Inclusion | Hiring diversely - a recipe for success

Hiring diversely - a recipe for success
Promoted by Hiring diversely - a recipe for success

While diversity has been important for hiring managers and decision makers for years, recent developments, such as the compulsory gender pay gap reporting and the #MeToo movement, have pushed it right to the top of the HR agenda.

The statistics, like the fact that 78% of the companies that reported their pay gap pay men more than women, are demonstrative of just how far we’ve got to go.

Innovative businesses have already recognised that efforts to increase diversity go beyond reaching a quota; it’s about re-designing the hiring process and then the company culture to ensure it’s as inclusive as possible. This will in turn increase employee engagement, assisting in attraction and retention. So how can you ensure you’re giving yourself the best chance of hiring diversely?

1. Look at your language

There’s been comprehensive research around the way men and women use everyday language – generally, females use more social and emotional vocabulary, while men adopt more ‘standout’ words, such as ‘outstanding’ and ‘unique’.1 This also extends to job advertisements, where biased language and phrasing can turn off the best talent. For example, when advertising for a PA, phrases like ‘someone who is going to look after me’ appears very nurturing and biased towards females, whereas focusing on organisation skills and attention to detail is more gender-neutral.

However, sometimes it’s not as obvious – AI platform Textio found that the word ‘exhaustive’ attracts more men; ‘loves learning’ is more appealing to women and ‘synergy’ turns people of colour off. Therefore, when writing your job advertisements, it’s essential that you consider what message – unconsciously or not – you’re communicating.

2. Reset the lowest barrier to entry

A study conducted by Hewlett Packard revealed that most women won’t apply for a role unless they meet 100% of the criteria. In contrast, men will apply for a role if they think they meet 60% of requirements.2 Therefore, instead of writing a job advertisement that describes a unicorn, start with the bare basics, dropping the requirements to the lowest barrier of entry. This means differentiating between what requirements are ‘essential’ and what is ‘desired’.

3. Revamp your visuals

Your careers page is often the first port of call for potential employees trying to find out about your company. Therefore, it should reflect the diverse workforce you either already have, or are looking to attract. Your content should reflect all employees, as well as emphasise the inclusive benefits that would make your company more appealing, such as healthcare, emergency childcare, flexible working and career progression opportunities.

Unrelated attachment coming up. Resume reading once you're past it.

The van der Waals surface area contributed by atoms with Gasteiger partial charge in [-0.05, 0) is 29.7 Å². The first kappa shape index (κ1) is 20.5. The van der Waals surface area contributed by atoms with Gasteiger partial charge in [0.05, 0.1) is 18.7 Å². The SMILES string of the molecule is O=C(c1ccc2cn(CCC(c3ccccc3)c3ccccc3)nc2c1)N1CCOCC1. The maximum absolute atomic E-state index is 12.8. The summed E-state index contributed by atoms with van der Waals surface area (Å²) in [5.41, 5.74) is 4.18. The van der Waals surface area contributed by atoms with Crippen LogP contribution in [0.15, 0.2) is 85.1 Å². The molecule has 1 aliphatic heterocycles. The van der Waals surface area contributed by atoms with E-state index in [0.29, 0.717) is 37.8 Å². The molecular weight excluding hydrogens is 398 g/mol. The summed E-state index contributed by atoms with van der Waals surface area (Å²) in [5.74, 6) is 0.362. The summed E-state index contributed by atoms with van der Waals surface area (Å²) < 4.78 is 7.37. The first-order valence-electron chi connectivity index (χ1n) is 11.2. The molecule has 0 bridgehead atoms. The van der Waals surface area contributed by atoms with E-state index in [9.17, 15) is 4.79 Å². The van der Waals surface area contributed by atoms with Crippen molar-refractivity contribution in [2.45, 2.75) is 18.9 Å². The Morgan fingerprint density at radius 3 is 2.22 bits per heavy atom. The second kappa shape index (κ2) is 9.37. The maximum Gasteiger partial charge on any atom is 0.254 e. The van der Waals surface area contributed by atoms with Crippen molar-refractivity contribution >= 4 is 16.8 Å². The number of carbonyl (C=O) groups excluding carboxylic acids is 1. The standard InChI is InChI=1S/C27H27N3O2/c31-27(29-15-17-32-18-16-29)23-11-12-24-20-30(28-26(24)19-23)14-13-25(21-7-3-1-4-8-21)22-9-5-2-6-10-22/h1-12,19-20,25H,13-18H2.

4. Work with your recruiter

If you opt to use a recruiter in the hiring process, don’t be afraid to ask them to sign a diversity charter, which states that they will present a wide range of CVs. Make sure your brief focuses on the specific skills you need, rather than any particular personality traits, as well as the people that your new hire will be working with.

5. Train your staff

A recent study by Chartered Management Institute found that 61% of managers had never received diversity and inclusion (D&I) training or hadn’t had any training in the last 12 months.3 The survey also found that just 52% of junior managers were uncomfortable with addressing discriminatory language. There are a number of diversity consultancies across the UK that offer training on unconscious bias, workplace discrimination, fair appraisals and career development.

6. Examine your benefits

Salary packages are now going beyond base salaries to include comprehensive benefits strategies, offering yet another way to attract diverse talent. Consider how your offering could appeal to a range of audiences – for example, could you offer childcare vouchers, emergency childcare or flexible working for return-to-work mums? For something completely holistic, consider introducing a flexible benefits scheme that allows employees to pick and choose their benefits.

7. Re-design bonus processes

The biggest gaps in pay aren’t usually in the base – they’re in the bonus. The subjective nature of this decision allows unconscious bias to creep in and a discrepancy to appear.

Consider re-designing your bonus processes to prevent this happening. For example, rather than focusing on personal performance, could a transparent company-wide scheme work for your business, where everyone receives the same bonus? Alternatively, have an independent party assess the decisions before they are finalised, ensuring bonuses are based on performance alone.

Find out more from diversity experts in Tiger’s e-book An Exceptional Working Life: Creating Better Workplaces. Pre-order your copy here.

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